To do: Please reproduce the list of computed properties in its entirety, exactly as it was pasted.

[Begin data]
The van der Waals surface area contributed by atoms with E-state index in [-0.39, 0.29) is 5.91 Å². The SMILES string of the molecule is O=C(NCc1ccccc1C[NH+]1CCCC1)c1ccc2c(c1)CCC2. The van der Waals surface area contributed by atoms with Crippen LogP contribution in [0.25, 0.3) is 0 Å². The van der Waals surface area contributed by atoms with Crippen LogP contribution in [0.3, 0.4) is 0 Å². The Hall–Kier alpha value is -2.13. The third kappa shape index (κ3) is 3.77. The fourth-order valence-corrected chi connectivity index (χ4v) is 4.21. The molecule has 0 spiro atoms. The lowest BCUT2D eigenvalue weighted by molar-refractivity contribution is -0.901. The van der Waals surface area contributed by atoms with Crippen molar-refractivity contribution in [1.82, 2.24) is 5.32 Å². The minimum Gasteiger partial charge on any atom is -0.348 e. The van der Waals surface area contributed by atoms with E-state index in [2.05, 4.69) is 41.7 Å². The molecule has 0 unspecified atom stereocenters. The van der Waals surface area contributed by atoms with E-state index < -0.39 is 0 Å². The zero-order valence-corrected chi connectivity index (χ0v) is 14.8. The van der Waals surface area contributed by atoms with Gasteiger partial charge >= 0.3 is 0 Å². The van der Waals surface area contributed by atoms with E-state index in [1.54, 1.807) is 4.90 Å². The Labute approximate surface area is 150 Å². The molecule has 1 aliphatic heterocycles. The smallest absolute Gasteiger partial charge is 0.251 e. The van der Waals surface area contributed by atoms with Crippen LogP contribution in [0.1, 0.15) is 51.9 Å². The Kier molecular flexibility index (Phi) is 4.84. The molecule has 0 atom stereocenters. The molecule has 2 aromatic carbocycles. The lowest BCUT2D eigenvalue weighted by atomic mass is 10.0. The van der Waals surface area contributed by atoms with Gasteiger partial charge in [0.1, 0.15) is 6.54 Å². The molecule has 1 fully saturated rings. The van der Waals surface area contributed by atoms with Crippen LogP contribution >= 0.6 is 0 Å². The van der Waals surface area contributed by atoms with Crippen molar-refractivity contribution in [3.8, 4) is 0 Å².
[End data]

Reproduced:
The van der Waals surface area contributed by atoms with E-state index in [-0.39, 0.29) is 5.91 Å². The SMILES string of the molecule is O=C(NCc1ccccc1C[NH+]1CCCC1)c1ccc2c(c1)CCC2. The van der Waals surface area contributed by atoms with Crippen LogP contribution in [0.25, 0.3) is 0 Å². The van der Waals surface area contributed by atoms with Crippen LogP contribution in [0.3, 0.4) is 0 Å². The Hall–Kier alpha value is -2.13. The third kappa shape index (κ3) is 3.77. The fourth-order valence-corrected chi connectivity index (χ4v) is 4.21. The molecule has 0 spiro atoms. The lowest BCUT2D eigenvalue weighted by molar-refractivity contribution is -0.901. The van der Waals surface area contributed by atoms with Crippen molar-refractivity contribution in [1.82, 2.24) is 5.32 Å². The minimum Gasteiger partial charge on any atom is -0.348 e. The van der Waals surface area contributed by atoms with E-state index in [2.05, 4.69) is 41.7 Å². The molecule has 0 unspecified atom stereocenters. The van der Waals surface area contributed by atoms with E-state index < -0.39 is 0 Å². The zero-order valence-corrected chi connectivity index (χ0v) is 14.8. The van der Waals surface area contributed by atoms with Gasteiger partial charge >= 0.3 is 0 Å². The van der Waals surface area contributed by atoms with E-state index in [1.54, 1.807) is 4.90 Å². The Labute approximate surface area is 150 Å². The molecule has 1 aliphatic heterocycles. The smallest absolute Gasteiger partial charge is 0.251 e. The van der Waals surface area contributed by atoms with Crippen LogP contribution in [0.1, 0.15) is 51.9 Å². The Kier molecular flexibility index (Phi) is 4.84. The molecule has 0 atom stereocenters. The molecule has 2 aromatic carbocycles. The lowest BCUT2D eigenvalue weighted by atomic mass is 10.0. The van der Waals surface area contributed by atoms with Gasteiger partial charge in [0.1, 0.15) is 6.54 Å². The molecule has 1 fully saturated rings. The van der Waals surface area contributed by atoms with Crippen LogP contribution >= 0.6 is 0 Å². The van der Waals surface area contributed by atoms with Crippen molar-refractivity contribution in [3.8, 4) is 0 Å².